Japan Geoscience Union Meeting 2018

Presentation information

[EJ] Poster

A (Atmospheric and Hydrospheric Sciences) » A-CG Complex & General

[A-CG38] Science in the Arctic Region

Thu. May 24, 2018 1:45 PM - 3:15 PM Poster Hall (International Exhibition Hall7, Makuhari Messe)

convener:Shun Tsutaki(The University of Tokyo), NAOYA KANNA(Arctic Research Center, Hokkaido University), Shunsuke Tei(北海道大学 北極域研究センター, 共同), Tetsu Nakamura(Faculty of Environmental Earth Science, Hokkaido University)

[ACG38-P01] Remote tropical influence on a regional Arctic warming over the Barents Sea since the late 1990s

*Bunmei Taguchi1,2, Kazuaki Nishii3, Masato Mori1, Hisashi Nakamura1,2, Yu Kosaka1, Takafumi Miyasaka1 (1.Research Center for Advanced Science and Technology, The University of Tokyo, 2.Application Laboratory, Japan Agency for Marine-Earth Science and Technology, 3.Graduate School of Bioresources, Mie University)

Keywords:Arctic warming, Teleconnection, Atmosphere ocean sea-ice interaction, Coupled General Circulation Model

In the Arctic, a region over the Barents-Kara Seas exhibit the strongest warming in the wintertime surface air temperature in association with a rapid sea-ice reduction since the late 1990s. While ice-albedo feedback is often cited as an underlying cause for the Arctic warming in general, other mechanisms not requiring the sea-ice change are also proposed, an example being Rossby wave-train of circulation anomalies originated in tropics. The recent regional Arctic warming trend in winter over the Barents-Kara Seas is associated with an upper tropospheric circulation trend as well and objective of this study is to investigate the cause(s) of this regional expression of the wintertime Arctic warming trend for the period 1997-2013.

To this end, a series of ensemble A/CGCM experiments are performed: (1) AGCM experiment forced with global, time-varying, satellite-observed sea ice concentration (SIC) and SST (GOGA), (2) AGCM experiment forced with time-varying SST only in tropics and daily climatological mean SST and SIC elsewhere (TOGA), and (3) CGCM experiment with tropical SST nudged towards the observed (C-TOGA). The latter two experiments are intended to examine possible tropical influence. The radiative forcing is fixed to values for present-day climate. A/CGCM experiments consist of 20 and 10 members, respectively.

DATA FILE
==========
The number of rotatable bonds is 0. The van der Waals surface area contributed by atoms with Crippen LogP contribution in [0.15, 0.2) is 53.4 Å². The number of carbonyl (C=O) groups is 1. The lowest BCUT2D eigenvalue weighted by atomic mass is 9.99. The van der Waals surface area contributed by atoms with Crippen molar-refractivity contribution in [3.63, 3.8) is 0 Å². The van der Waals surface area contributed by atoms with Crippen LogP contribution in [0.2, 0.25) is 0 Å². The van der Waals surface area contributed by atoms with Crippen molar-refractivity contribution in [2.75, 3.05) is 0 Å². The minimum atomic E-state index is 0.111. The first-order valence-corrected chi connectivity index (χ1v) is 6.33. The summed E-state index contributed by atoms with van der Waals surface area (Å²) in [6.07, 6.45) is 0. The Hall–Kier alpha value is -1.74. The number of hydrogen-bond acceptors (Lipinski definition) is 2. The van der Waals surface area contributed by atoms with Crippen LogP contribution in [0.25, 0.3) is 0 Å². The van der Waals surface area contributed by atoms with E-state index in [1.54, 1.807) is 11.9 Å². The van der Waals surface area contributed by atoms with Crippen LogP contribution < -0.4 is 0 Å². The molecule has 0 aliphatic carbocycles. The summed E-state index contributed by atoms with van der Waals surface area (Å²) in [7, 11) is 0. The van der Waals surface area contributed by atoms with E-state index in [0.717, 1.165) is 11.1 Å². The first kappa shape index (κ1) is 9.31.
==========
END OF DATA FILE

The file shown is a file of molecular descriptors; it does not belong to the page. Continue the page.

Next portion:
GOGA displays a pronounced Arctic warming over the Barents-Kara Seas due to a thermodynamic effect of the prescribed reduced SIC but its upper-tropospheric signature is much weaker than the observed. On the other hand, C-TOGA shows a stronger regional Arctic surface warming than GOGA, a surface cooling over the Eurasia, and wave-train circulation anomalies in the upper troposphere similar to the observation, the latter two being absent in GOGA. The warming in C-TOGA is associated with the coherent sea-ice decline in the Barents Sea among 10 ensemble members despite that the sea-ice freely evolves and the only external forcing is the tropical SST in the CGCM experiment. Interestingly, there is also a slight warming in the Arctic eastern hemisphere in TOGA with no interannualy-varying SIC and SST prescribed in high-latitudes. These results suggest that the regional Arctic warming over the Barents-Kara Seas since the late 1990s is triggered by decadal SST trend in tropics via atmospheric teleconnection and is enhanced by local interaction among atmosphere, ocean and sea ice. Pathway of atmospheric teleconnection from tropics to the wave-train of atmospheric circulation anomalies in high latitudes is currently being investigated and will be discussed.